Plane (2023) ☆☆(2/4): As plain as it sounds

I know it sounds like a cliché, but “Plane” is sadly as plain as it sounds, and that is a big disappointment for me. As your average B-action flick, it does not provide much fun or surprise as earnestly following its familiar story formula without any style or personality, and the overall result is fairly competent but ultimately superficial to say the least.

Gerard Butler, who is no stranger to B-action flicks just like Liam Neeson and also participated in the production of the film as one of its co-producers, plays Brodie Torrance, a Scottish commercial pilot who has worked for some big commercial airline. New Year’s Day is near, but Torrance has to fly an airplane to depart from Singapore as scheduled, and the opening scene shows him hurriedly arriving in the airport not long after the departure time.

While there are not many passengers on the airplane, Torrance is concerned about one particular passenger. That passenger in question is a former French Foreign Legion soldier named Louis Gaspare (Mike Colter), and this guy is being extradited to Canada on charges of homicide by an accompanying Canadian police officer. Although Gaspare is placed around the end of the airplane while also being handcuffed, Torrance understandably worries about whether Gaspare’s presence will unnerve the other passengers on the airplane, and Gaspare certainly draws their attention despite his silent appearance.

Anyway, Torrance and his co-pilot come to pay more attention the other safety issue to face during their flight. They are instructed to take a shortcut across the South China Sea for saving time and fuel, but a storm happens to be developing in the area, and it is possible that the airplane may have to go through that storm. As Torrance worried from the beginning, the airplane eventually comes across that storm which becomes more dangerous than before, and things soon become quite perilous when the airplane comes to have a big malfunction problem after getting struck by a lightning in the middle of the storm.

Torrance manages to land the airplane on one of those tropical islands in the Philippines, but the situation turns out to be much problematic than expected. Because the electronic system of the airplane is broken, he and others on the airplane are totally isolated from the outside world, and they may have to wait for many days before the search party finally locate them. Therefore, Torrance decides to go inside the surrounding jungle area for looking for any chance for communicating with the outside world, and he reluctantly enlists Gaspare in his little desperate operation because of Gaspare’s military experience.

Right from the beginning, Gaspare seems to be ready for his possible escape, but, of course, he turns out to be more helpful than expected when it is confirmed that not only he and Torrance but also others are in a really serious danger. As Torrance’s co-pilot warned in advance, the island is a lawless region occupied by criminals and rebel soldiers, and the leader of a rebel group is already ready to take all the passengers and crew members of the airplane as hostages once he receives the information about its emergency landing.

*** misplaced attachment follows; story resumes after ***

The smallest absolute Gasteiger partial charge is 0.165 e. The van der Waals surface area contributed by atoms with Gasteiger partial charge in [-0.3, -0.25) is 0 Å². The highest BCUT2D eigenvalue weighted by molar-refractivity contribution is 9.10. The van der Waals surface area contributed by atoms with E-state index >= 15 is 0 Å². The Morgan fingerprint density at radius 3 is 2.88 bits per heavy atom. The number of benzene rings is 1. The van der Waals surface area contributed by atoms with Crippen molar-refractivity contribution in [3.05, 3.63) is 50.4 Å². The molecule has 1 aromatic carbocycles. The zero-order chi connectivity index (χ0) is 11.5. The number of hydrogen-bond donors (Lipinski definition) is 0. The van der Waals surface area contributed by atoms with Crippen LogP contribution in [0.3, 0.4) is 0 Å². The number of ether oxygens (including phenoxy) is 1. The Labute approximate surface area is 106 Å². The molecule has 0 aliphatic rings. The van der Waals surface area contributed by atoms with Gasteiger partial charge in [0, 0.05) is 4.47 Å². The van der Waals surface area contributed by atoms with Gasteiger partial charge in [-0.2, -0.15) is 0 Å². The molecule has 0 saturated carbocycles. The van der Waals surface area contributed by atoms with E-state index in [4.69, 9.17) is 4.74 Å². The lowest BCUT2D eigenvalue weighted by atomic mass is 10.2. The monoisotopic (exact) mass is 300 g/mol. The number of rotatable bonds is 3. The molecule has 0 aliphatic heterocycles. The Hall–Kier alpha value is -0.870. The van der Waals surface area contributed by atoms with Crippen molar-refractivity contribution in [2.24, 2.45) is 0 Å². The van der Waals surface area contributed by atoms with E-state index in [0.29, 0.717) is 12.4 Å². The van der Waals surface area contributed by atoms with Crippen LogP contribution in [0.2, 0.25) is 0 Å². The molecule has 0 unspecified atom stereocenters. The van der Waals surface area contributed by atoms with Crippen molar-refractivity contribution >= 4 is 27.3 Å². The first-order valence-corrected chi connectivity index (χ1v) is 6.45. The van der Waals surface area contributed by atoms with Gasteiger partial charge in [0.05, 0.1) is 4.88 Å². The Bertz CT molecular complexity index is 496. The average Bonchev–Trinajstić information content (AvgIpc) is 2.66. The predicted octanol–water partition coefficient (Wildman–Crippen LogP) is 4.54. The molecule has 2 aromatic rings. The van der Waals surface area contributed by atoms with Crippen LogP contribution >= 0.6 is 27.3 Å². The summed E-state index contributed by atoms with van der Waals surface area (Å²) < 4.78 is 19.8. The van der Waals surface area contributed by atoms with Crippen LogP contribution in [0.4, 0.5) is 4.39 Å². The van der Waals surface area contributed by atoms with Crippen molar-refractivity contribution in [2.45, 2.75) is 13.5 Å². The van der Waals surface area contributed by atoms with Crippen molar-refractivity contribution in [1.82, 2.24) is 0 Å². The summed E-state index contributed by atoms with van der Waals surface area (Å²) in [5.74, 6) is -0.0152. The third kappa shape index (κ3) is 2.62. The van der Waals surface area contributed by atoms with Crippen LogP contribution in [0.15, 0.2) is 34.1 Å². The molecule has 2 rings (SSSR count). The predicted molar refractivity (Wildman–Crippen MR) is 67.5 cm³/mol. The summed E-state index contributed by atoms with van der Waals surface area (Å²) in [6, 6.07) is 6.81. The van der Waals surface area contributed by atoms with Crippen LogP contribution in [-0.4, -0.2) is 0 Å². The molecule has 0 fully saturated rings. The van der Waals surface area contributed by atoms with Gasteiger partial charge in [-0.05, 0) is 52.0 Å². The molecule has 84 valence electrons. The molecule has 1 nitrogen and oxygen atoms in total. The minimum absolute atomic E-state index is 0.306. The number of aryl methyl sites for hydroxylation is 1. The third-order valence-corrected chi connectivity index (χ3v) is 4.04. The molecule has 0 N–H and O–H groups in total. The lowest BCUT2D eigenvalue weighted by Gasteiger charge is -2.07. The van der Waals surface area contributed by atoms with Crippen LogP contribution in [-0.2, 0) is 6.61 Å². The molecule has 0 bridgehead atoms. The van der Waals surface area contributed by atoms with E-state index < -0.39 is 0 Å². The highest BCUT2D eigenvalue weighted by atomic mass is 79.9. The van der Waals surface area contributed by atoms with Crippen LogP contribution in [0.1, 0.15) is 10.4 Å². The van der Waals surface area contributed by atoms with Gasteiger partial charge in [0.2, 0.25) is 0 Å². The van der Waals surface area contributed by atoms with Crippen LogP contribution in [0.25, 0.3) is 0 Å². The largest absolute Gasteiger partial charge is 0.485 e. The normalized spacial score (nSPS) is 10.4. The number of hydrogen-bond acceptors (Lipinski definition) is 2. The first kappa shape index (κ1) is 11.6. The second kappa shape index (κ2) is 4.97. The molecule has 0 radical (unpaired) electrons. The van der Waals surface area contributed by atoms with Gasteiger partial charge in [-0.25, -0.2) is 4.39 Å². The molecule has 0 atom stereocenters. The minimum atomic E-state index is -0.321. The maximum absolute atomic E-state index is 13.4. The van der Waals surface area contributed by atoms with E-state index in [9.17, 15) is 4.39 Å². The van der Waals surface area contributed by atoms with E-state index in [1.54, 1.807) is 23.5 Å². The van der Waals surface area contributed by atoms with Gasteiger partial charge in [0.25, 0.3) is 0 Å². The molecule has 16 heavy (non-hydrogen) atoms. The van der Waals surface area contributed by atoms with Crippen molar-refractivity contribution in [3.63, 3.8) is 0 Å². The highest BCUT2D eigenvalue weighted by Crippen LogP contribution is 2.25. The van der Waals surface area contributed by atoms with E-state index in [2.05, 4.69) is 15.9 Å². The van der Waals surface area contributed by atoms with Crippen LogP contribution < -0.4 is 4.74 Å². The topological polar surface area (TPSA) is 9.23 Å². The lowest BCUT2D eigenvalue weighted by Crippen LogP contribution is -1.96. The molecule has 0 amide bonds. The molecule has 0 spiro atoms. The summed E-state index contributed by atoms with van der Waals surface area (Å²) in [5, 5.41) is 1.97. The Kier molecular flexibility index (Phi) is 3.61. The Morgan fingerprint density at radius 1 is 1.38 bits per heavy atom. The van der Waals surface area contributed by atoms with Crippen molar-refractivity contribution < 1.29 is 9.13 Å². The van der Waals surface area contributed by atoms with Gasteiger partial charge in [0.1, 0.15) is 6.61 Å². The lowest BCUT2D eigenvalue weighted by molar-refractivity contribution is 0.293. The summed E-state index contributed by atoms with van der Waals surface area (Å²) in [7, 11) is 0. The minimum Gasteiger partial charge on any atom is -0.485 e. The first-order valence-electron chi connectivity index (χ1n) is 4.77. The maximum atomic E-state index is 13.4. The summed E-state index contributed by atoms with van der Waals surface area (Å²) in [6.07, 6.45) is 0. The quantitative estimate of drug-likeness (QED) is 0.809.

Of course, Torrance and Gaspare work together for saving the passengers and crew members of the airplane, but the movie does not generate much suspense from that as flatly providing one predictable moment to another. Yes, both of them show us how tough they are, though Torrance is relatively less skilled than Gaspare in eliminating those rebel soldiers one by one. Yes, the passengers and crew members of the airplane come to have very unpleasant experiences thanks to the leader of the rebel group and his equally cruel and barbaric soldiers, and I was not surprised to learn later that the movie was not so welcomed by the people of the Philippines.

Above all, the movie fails to develop Torrance and Gaspare into solid action movie heroes to watch. While we get to know a bit about Torrance’s personal life, that feels mostly redundant, and he remains a bland archetype character despite Butler’s diligent efforts. In case of Gaspare, he is more or less than your typical killing machine without any interesting personal aspect, and Mike Coulter is seriously wasted as only demanded to look intense and ambivalent.

In case of several other main characters in the story, they are merely plot elements to handle, and that is another disappointment in the film. The passengers and crew members of the airplane are mostly defined by their helpless status, and they are even far less colorful than those stock characters of “Airport” (1970) or “Airplane!” (1980). In addition, the movie pays some attention to the rescue operation led by a former Special Forces officer played by Tony Goldwin, but that feels rather unnecessary while often decreasing the level of the suspense in the film, and Goldwin remains stuck in his thankless supporting part without many things to do except looking very, very, very serious.

In conclusion, “Plane”, directed by Jean-François Richet, is quite dissatisfying for its big failure to entertain us in one way or another, and I wish it went further for more fun and entertainment instead of holding itself too much in its mediocre seriousness. In fact, there are many better B-action flicks out there such as, say, “Snakes on a Plane” (2006), and you may have a much more productive time with any of them.

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